As well as investing time to research what the right software solution might be for you, you’re going to need to spend some time thinking about how to implement it. This is an important consideration, as successful implementation or ‘buy-in’ from the people using it is the best way to ensure a return on investment. Here are some pointers to follow if you want your new HR software to be well-received by your company…
Firstly, it sounds like a no-brainer, but it’s worth pointing out that your HR software implementation only stands a chance of success if it’s high-quality software in the first place. So, do your research. There are lots of options on the market, and while a handful of suppliers may provide you with a similar result, there are swathes that simply aren’t offering the level of functionality, support or scalability you’re likely to need.
Choose good quality human resources software by finding out exactly what it can offer your business, forecast what you’re likely to need over the next few years, and read reliable reviews before you buy (as well as talking to the company’s salesperson). It’s also worth asking for the contact details of an existing customer: an existing customer is likely to answer the questions you have honestly, and perhaps even point things out that you haven’t thought of asking.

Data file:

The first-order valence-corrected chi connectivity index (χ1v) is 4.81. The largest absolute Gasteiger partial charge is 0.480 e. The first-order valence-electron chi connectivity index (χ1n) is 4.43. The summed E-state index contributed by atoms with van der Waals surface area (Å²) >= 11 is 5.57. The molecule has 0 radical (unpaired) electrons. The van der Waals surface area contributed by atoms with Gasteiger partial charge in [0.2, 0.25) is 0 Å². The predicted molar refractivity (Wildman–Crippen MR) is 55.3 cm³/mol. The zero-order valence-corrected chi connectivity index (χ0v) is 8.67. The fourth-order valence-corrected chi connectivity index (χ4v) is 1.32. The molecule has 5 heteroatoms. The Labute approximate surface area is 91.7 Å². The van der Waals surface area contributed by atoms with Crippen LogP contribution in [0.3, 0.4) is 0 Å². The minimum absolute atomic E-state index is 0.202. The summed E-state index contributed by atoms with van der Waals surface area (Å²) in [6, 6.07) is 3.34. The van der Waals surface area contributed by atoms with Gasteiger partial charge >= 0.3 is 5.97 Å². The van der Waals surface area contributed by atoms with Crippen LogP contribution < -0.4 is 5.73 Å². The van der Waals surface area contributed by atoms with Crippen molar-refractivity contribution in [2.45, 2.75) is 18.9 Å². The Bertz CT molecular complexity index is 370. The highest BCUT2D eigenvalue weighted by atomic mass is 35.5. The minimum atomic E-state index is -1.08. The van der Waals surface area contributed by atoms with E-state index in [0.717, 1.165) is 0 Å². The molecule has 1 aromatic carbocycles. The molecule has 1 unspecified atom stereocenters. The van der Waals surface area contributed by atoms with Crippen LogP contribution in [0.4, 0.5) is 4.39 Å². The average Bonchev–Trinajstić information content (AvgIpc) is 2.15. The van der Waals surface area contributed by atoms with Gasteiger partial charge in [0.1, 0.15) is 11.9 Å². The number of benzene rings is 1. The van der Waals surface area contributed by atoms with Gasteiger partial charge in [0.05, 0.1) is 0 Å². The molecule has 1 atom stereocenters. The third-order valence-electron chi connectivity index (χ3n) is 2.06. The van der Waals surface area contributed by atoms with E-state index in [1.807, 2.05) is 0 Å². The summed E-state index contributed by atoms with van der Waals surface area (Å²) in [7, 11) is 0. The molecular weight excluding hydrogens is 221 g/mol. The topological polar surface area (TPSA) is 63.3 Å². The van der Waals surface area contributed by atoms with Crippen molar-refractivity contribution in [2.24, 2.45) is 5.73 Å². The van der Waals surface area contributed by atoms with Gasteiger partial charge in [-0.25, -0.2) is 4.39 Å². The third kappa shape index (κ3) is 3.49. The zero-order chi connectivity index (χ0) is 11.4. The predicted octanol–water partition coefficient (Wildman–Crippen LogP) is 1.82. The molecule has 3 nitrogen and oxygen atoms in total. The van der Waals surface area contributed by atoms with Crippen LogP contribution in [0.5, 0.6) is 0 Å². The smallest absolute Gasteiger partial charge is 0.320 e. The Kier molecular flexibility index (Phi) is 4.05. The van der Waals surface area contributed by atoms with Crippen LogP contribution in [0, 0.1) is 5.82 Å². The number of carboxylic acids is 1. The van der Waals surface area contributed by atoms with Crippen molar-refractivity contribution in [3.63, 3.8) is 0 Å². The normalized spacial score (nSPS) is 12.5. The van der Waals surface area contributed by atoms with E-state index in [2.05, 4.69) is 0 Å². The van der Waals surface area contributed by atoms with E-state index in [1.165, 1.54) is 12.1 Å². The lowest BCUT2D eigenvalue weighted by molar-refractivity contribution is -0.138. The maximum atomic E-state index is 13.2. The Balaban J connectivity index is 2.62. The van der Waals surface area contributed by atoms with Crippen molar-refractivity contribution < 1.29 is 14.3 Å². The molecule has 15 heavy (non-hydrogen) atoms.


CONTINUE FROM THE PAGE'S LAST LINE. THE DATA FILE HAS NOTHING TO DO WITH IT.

Next, decide how you’re going to measure success. There’s no point hoping that your HR software is going to fix everything, and it certainly won’t improve things like the work culture or behaviour if those are two things that are already a problem, for example. Instead, you’ll need to focus on defining what success looks like realistically, committing to improving aspects of your business via alternative means if it’s not possible to resolve issues with a simple upgrade of technology.
After that, you’ll need to figure out how to get your organisation on board with the implementation of new HR software. This means communicating an upcoming change, training people to follow new behaviours and processes, and pointing out the benefits of doing things in a new way (as people often become very wedded to the processes they know).
In order to do this, you’ll need to communicate with managers in particular, as they’ll be able to filter changes further down the chain, leading by example. It’s important that managers can answer questions like “why are these changes being made?”, as well as being equipped to guide employees through the change process.
Remember that communication needs to continue far beyond the initial launch of new HR software, too: keep channels of communication regular, clear and open through research, rollout and feedback stages, and be sure to ask how everyone’s getting on with it – from stakeholders to new joiners.